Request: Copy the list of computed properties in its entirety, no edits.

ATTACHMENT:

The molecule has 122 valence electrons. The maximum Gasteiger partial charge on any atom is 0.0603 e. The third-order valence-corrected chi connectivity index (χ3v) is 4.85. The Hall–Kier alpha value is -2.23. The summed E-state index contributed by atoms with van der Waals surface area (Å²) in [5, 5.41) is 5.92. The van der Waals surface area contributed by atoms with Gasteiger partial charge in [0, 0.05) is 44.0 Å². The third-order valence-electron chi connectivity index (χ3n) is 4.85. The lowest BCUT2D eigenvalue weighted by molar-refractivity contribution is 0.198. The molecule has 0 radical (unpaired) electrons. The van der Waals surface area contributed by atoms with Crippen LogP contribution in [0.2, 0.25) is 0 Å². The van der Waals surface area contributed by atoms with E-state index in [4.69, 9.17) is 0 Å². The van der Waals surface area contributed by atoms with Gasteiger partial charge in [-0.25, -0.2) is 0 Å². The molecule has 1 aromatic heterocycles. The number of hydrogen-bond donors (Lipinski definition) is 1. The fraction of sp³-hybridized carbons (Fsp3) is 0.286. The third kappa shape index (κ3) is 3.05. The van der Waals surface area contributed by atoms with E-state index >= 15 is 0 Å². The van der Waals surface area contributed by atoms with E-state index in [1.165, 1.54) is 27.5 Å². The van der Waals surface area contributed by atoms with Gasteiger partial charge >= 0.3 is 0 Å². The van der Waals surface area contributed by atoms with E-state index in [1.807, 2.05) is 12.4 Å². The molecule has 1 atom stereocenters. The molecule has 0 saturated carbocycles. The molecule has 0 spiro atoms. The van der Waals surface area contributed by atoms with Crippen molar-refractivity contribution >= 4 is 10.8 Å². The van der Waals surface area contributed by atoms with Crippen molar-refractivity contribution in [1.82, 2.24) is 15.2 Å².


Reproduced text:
The molecule has 122 valence electrons. The maximum Gasteiger partial charge on any atom is 0.0603 e. The third-order valence-corrected chi connectivity index (χ3v) is 4.85. The Hall–Kier alpha value is -2.23. The summed E-state index contributed by atoms with van der Waals surface area (Å²) in [5, 5.41) is 5.92. The van der Waals surface area contributed by atoms with Gasteiger partial charge in [0, 0.05) is 44.0 Å². The third-order valence-electron chi connectivity index (χ3n) is 4.85. The lowest BCUT2D eigenvalue weighted by molar-refractivity contribution is 0.198. The molecule has 0 radical (unpaired) electrons. The van der Waals surface area contributed by atoms with Crippen LogP contribution in [0.2, 0.25) is 0 Å². The van der Waals surface area contributed by atoms with E-state index in [4.69, 9.17) is 0 Å². The van der Waals surface area contributed by atoms with Gasteiger partial charge in [-0.25, -0.2) is 0 Å². The molecule has 1 aromatic heterocycles. The number of hydrogen-bond donors (Lipinski definition) is 1. The fraction of sp³-hybridized carbons (Fsp3) is 0.286. The third kappa shape index (κ3) is 3.05. The van der Waals surface area contributed by atoms with E-state index >= 15 is 0 Å². The van der Waals surface area contributed by atoms with E-state index in [1.165, 1.54) is 27.5 Å². The van der Waals surface area contributed by atoms with Gasteiger partial charge >= 0.3 is 0 Å². The van der Waals surface area contributed by atoms with E-state index in [1.807, 2.05) is 12.4 Å². The molecule has 1 atom stereocenters. The molecule has 0 saturated carbocycles. The molecule has 0 spiro atoms. The van der Waals surface area contributed by atoms with Crippen molar-refractivity contribution >= 4 is 10.8 Å². The van der Waals surface area contributed by atoms with Crippen molar-refractivity contribution in [1.82, 2.24) is 15.2 Å².